Tokyo: Tokyo and Washington have agreed on exemptions for the auto industry in a mooted Pacific-wide free trade pact, as Japan readies to announce its entry into negotiations, reports said today.
The two Pacific powers agreed in principle that the United States will be able to keep tariffs on car imports -- 2.5 per cent for passenger cars and 25 per cent on trucks -- for at least five to 10 years under the Trans-Pacific Partnership (TPP), the Mainichi Shimbun and other media reported.
US President Barack Obama has cast the TPP as a vital plank in his so-called "pivot" to Asia, saying the emerging pact could boost growth and set rules to govern trade in the dynamic but unwieldy region, which includes much of East Asia, as well as some American countries.
The participation of both Japan and the United States, the world's two largest developed economies, would mean the pact covering nearly 40 per cent of the world's economy.
But the US auto sector is opposed to Japan's entry, claiming Tokyo maintains non-tariff barriers on autos, and says a deal would give Japanese automakers unfettered access to their market, without allowing them the same chances.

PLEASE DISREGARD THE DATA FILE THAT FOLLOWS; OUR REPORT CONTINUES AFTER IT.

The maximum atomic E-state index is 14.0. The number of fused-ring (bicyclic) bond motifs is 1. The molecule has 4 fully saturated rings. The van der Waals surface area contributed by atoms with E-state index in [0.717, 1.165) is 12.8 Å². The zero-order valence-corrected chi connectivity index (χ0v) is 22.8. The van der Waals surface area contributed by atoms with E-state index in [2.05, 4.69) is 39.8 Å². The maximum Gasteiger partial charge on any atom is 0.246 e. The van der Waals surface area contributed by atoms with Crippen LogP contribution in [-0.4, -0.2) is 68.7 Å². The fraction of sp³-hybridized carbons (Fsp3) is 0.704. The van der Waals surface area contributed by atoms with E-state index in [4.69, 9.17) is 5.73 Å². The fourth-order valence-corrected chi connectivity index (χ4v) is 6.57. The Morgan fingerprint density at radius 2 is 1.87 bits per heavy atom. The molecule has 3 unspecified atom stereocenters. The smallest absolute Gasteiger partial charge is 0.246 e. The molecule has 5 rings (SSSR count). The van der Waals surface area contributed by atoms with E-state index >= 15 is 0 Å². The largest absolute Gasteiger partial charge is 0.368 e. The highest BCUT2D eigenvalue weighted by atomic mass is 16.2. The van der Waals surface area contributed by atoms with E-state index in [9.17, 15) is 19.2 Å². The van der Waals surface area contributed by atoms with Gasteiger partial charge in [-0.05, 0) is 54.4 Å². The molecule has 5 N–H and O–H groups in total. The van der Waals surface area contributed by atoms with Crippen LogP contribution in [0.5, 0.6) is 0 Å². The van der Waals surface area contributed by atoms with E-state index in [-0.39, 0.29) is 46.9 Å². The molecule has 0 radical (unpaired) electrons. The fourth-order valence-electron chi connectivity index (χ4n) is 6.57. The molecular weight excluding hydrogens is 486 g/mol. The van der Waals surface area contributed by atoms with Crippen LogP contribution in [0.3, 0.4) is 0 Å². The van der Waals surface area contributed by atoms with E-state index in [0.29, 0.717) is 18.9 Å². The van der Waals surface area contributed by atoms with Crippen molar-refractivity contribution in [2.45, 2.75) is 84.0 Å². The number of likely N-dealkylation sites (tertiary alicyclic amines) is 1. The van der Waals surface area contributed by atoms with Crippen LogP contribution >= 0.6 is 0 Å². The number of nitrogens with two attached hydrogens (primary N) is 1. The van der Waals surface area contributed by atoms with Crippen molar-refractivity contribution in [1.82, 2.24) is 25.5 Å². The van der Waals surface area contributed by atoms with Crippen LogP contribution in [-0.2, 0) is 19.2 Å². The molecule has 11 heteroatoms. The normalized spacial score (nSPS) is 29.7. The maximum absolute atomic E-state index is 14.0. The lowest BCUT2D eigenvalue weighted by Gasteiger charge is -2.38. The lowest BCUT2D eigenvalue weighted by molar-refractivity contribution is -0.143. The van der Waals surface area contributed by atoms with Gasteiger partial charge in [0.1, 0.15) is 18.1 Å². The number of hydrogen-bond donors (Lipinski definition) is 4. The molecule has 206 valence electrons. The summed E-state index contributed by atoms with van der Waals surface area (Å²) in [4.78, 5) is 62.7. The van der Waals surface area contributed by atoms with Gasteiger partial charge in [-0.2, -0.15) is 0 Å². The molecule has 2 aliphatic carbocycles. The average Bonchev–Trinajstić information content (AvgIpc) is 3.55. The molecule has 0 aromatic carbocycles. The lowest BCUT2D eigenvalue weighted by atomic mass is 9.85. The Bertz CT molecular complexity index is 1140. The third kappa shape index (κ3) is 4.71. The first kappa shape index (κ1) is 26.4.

Japan's agriculture lobby is also firmly opposed, fearing unprecedented foreign competition would devastate Japan's small-scale farming sector and rural communities.
Tokyo and Washington agreed in preparatory talks that there would be at least a five- to ten-year delay in the removal of import tariffs on autos -- the moratorium agreed in a recently-enacted US-South Korea free trade agreement -- reports said.
Japanese Prime Minister Shinzo Abe is expected to announce Japan's entry into negotiations on the TPP as soon as March 13, several media have said.
At the end of a summit in Washington last month, Japan and the US issued a joint statement on the TPP recognising "bilateral trade sensitivities, such as certain agricultural products for Japan and certain manufactured products for the United States".
The US has been keen not to be seen giving ground ahead of any formal talks, while Abe, who faces crucial upper house elections in July, needs to be able to show he has extracted concessions if he is to convince -- or obviate -- the powerful farming lobby.
The Washington statement was praised for treading a fine line, allowing both sides room to be able to spin it as a low-key victory.
"As the final outcome will be determined during the negotiations, it is not required to make a prior commitment to unilaterally eliminate all tariffs upon joining the TPP negotiations," said the statement.